Let’s go over each of these degrees in a little more depth. Our first degree, the tonic, is our home and tonal center. This degree provides a sense of calm, where things come to resolve. Next is our second degree, the supertonic. This degree shares two notes with the subdominant triad, making it an excellent degree for addition tension. The third degree, the mediant, is a great degree for drawing the tonic out further, as it shares two notes with the tonic triad. The fourth degree, the subdominant, is a tension-building degree, sharing one note with the tonic, F#. The fifth degree, the dominant, is our most important degree, next to the tonic. It’s typically the peak of our tension, which will normally resolve back home to our tonic. The sixth degree, the submediant, acts as a predominant degree, sharing two notes with the tonic, and the subdominant. The seventh degree, the leading tone, is important for building our seventh chords. This degree holds a great deal of tension, in fact, try playing the C major scale, and ending on B; your ears will want to hear it resolve back to C. Finally, we’re back home on the tonic, just one octave higher from where we began.
A triad is a type of chord containing three notes played in unison. To form a minor triad, we need to take the tonic, mediant, and dominant degrees of our minor scale (the 1st, 3rd, and 5th degrees) and stack them on top of each other. In the key of F# minor, we would get F#, A, and C#.
Minor triads contain intervals that give them their characteristically sad and melancholy sound. Here are the intervals within the F# minor triad:
- Minor 3rd – Between the 1st and 3rd degrees. F# > A.
- Major 3rd – Between the 3rd and 5th degrees. A > C#.
- Perfect 5th – Between the 1st and 5th degrees. F# > C#.
To convert the F# minor triad to an F#m7 chord, we simply need to take the 7th degree of the F# minor scale and stack it on top. This would give us the notes: F#, A, C#, and E.
Finding Chords Compatible With F# minor
Building a chord progression from scratch is a challenge many musicians face at one point or another. Thankfully, there’s a method of making this a little easier! Taking what we’ve learned about triads, let’s stack them on each degree of the F# minor scale:
F# minor = F#, A, C# (Tonic/1st Degree)
G# diminished = G#, B, D (Supertonic/2nd Degree)
A Major = A, C#, E (Mediant/3rd Degree)
B minor = B, D, F# (Subdominant/4th Degree)
C# minor = C#, E, G# (Dominant/5th Degree)
D Major = D, F#, A (Submediant/6th Degree)
E Major = E, G#, B (Leading Tone/7th Degree)
These are all of the chords you can play in the key of F# minor! If, however, you are still stuck on what to piece together within your chord progression, it can’t hurt to make use of some tried and true chord progressions. Here are a couple of examples:
i – iv – v = F#m > Bm > C#m
i – VI – VII = F#m > D > E
ii – v – i = G#m7b5 > C#m > F#m
F#m7 to F#maj7
We’ve gone over quite a bit about the F#m7 chord, however, what about its major counterpart, F#maj7? The first important thing to note is the parallel key relationship that they both share. What is meant by this relationship, is that while they share the same tonic, they both contain different key signatures. This differs from the relative key relationship that F# minor shares with A major, as they have different tonics, but share the same key signature.
Knowing this, and utilizing the circle of fifths, we can deduce that the key signature of F# major contains six sharps, which are F#, C#, G#, D#, A#, and E#. Now, let’s throw together the F# major scale:
F# > G# > A# > B > C# > D# > E# > F#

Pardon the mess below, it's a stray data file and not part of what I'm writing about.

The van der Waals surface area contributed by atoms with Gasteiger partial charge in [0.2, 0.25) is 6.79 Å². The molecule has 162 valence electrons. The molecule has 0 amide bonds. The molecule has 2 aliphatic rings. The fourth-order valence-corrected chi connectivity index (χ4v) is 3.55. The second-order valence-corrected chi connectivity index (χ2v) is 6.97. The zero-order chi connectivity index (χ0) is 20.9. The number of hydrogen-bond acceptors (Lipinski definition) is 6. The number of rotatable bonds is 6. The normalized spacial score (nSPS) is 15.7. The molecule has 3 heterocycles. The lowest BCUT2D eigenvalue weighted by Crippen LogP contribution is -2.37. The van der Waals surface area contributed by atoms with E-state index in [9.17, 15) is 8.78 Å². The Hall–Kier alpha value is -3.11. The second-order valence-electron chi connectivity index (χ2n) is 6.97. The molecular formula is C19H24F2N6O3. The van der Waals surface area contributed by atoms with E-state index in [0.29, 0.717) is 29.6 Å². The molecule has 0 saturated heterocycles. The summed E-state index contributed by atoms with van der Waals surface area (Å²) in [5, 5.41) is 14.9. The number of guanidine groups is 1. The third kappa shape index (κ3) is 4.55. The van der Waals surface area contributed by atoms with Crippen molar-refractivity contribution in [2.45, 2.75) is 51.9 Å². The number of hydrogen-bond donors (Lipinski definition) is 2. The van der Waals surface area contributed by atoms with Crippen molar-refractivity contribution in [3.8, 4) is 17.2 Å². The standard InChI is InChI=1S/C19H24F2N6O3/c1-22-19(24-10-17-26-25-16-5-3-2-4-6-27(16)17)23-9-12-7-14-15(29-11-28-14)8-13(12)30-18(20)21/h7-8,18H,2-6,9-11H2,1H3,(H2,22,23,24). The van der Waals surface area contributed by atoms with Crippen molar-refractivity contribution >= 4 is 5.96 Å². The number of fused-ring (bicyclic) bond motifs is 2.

Major scales, no different than minor scales, contain their own strict set pattern of tones (T) and semitones (S):
T > T > S > T > T > T > S
As you can see, the first two intervals, F# > G#, and G# > A# are both a tone apart from one another. In the third interval, however, A, becoming A# moves a semitone closer to B, putting A# > B a semitone apart. In the fourth, fifth, and sixth intervals, B > C#, C# > D#, and D# > E#, are all tones apart. Finally, the seventh interval, E# > F# is a semitone apart. It always checks out!
When building a major triad, it’s not that different than building a minor triad. Just as before, you take the tonic, mediant, and dominant degrees (1st, 3rd, and 5th degrees) of the F# major scale, and stack them on top of each other. This gives us the notes F#, A#, and C#.
Major triads, just like minor triads, contain their own slightly different set of intervals that give them their characteristically happy sound:
- Major 3rd – Between the first and third degrees. F# > A#.
- Minor 3rd – Between the third and fifth degrees. A# > C#.
- Perfect 5th – Between the first and fifth degrees. F# > C#.
Do you see the difference? It’s reversed! In a major triad, the first interval is a major 3rd, while in a minor triad, it’s a minor 3rd. However, in the second interval of a major triad, it’s a minor 3rd, while in a minor triad, it’s a major 3rd. The perfect 5th remains the same in both!
If you want to convert your F# minor triad into an F#maj7 chord, then as before, you stack the 7th degree of the F# major scale on top. This gives us the collection of notes: F#, A#, C#, and E#.
Now, let’s try playing our F#maj7 chord, so we can hear the difference:
Chord chart of the F#maj7 chord from the second fret position.
Adding seventh chords like our F#m7 chord is an excellent way of spicing up a chord progression you might feel is lacking color and variation. In fact, there are many other chords you might choose to learn in the near future to add this desired variation, like augmented, diminished, or even sus chords. It’s good to challenge yourself on the guitar and find ways of keeping things interesting, and sometimes, learning a new song with new and different chords can be a way to achieve that. The important thing, however, is to make sure that you have fun and aren’t being too hard on yourself. Set yourself some small and achievable goals, as they will amount to something great in the long term. As always, keep on rockin’!